The ongoing debate and discussions on the appropriate terminology to be used to refer to the non-Bangali ethnic groups of the Chittagong Hill Tracts (CHT) and those of the “plains” regions of Bangladesh show varied opinions. Whilst variety and pluralism is desirable in many contexts, in the context of possible and imminent constitutional reform in Bangladesh and for the sake of clarity, unity and strategy, the most desirable way forward would be to promote consensus on the use of one set of terms. The use of correct terminology is also important because the term necessarily sets the context of, and defines the parameters of, the rights that attach to the concerned group of citizens it refers to, especially under national (Bangladeshi) law and also to an extent under international human rights law. In English, my humble opinion is that the most appropriate term is ‘indigenous peoples’. In Bengali, the equivalent is ‘adibashi jaatigoshthhi’. At the very least, even if the term ‘peoples’ is not used, we should insist on ‘indigenous’ in English and ‘adibashi’ in Bengali.

I shall attempt to justify my opinion through the “process of elimination”, by trying to demonstrate why and how the other terms under discussion or serious consideration are less desirable than ‘indigenous’. These include “upajati” (similar to, but not exactly, ‘tribal’), “khudro nrigoshthhi” (small ethnic groups) and “shongkhya loghu” (minorities).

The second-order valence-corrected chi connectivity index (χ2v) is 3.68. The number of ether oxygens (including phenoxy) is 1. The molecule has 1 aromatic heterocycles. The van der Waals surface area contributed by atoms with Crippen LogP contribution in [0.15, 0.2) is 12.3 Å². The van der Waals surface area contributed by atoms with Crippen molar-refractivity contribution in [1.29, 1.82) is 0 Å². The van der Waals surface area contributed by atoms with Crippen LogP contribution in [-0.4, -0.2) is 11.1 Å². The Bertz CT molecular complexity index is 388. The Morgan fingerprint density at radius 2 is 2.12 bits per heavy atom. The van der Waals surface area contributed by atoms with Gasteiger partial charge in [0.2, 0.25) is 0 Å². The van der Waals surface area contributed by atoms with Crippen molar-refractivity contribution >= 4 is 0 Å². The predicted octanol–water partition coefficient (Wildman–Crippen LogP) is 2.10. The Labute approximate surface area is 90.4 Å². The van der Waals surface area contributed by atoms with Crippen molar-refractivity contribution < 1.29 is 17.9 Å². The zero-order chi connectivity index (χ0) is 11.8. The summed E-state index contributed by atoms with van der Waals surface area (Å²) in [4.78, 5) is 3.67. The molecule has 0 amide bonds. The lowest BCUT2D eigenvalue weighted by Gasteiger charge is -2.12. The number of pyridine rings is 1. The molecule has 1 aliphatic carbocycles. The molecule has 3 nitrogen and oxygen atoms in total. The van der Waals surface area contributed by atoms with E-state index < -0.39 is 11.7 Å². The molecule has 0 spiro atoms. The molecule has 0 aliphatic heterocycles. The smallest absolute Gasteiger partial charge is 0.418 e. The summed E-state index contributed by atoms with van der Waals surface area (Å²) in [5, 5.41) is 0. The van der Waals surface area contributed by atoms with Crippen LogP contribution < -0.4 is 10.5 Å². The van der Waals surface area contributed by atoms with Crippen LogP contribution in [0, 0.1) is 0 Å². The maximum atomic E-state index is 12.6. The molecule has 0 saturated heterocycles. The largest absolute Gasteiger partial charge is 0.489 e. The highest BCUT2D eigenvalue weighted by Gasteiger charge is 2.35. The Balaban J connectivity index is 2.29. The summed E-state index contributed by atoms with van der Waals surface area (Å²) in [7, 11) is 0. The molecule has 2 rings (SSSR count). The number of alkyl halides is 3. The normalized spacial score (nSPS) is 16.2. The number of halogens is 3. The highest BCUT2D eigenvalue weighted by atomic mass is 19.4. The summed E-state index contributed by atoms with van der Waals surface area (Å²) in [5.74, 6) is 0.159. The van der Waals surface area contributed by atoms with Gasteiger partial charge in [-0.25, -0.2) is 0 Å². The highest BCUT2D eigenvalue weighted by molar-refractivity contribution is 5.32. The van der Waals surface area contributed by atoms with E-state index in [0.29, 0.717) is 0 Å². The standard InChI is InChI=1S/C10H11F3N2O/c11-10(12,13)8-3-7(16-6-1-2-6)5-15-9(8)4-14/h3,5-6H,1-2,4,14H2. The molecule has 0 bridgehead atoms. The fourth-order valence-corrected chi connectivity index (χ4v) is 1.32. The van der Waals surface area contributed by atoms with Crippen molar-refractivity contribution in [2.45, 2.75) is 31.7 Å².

Although ‘upajati’ (literally ‘sub-nation’ or ‘sub-ethnic group’) is probably a direct, and yet etymologically flawed, translation of the English term ‘tribe’/’tribal’, many feel that the former has more racist, derogatory and disparaging connotations than the latter. I am painfully aware of the fact that the term occurs in the CHT Accord of 1997 and in the district and regional council laws of 1989 and 1998. However, we also know that the term was not included on the basis of the free, prior and informed consent (FPIC) of the peoples of the CHT. And in any case, the world, along with Bangladesh, has moved on from 1989 and 1997-98 to today. There may have been some justification for the use of the term “backward” in 1949 (when the Constitution of India was adopted) and, to a lesser extent, in 1972 (when the Constitution of Bangladesh was adopted), as philanthropic practices at the time had not learned to rid themselves of paternalism. At least that is the view of some, although I would not agree with such a view. Be that as it may, in today’s times of democratic norms when non-discrimination is regarded as a peremptory norm (or jus cogens) of international human rights law, I see no justification to continue to use such terms. Such an epithet may be used with some logic to describe an area’s economic status, or a state of technology (with which too I would have a quarrel, but I forgo that for the moment), in the case of a section of humanity, this is surely disrespectful, and more importantly, grossly inaccurate, and hence worthy of being permanently exiled into oblivion.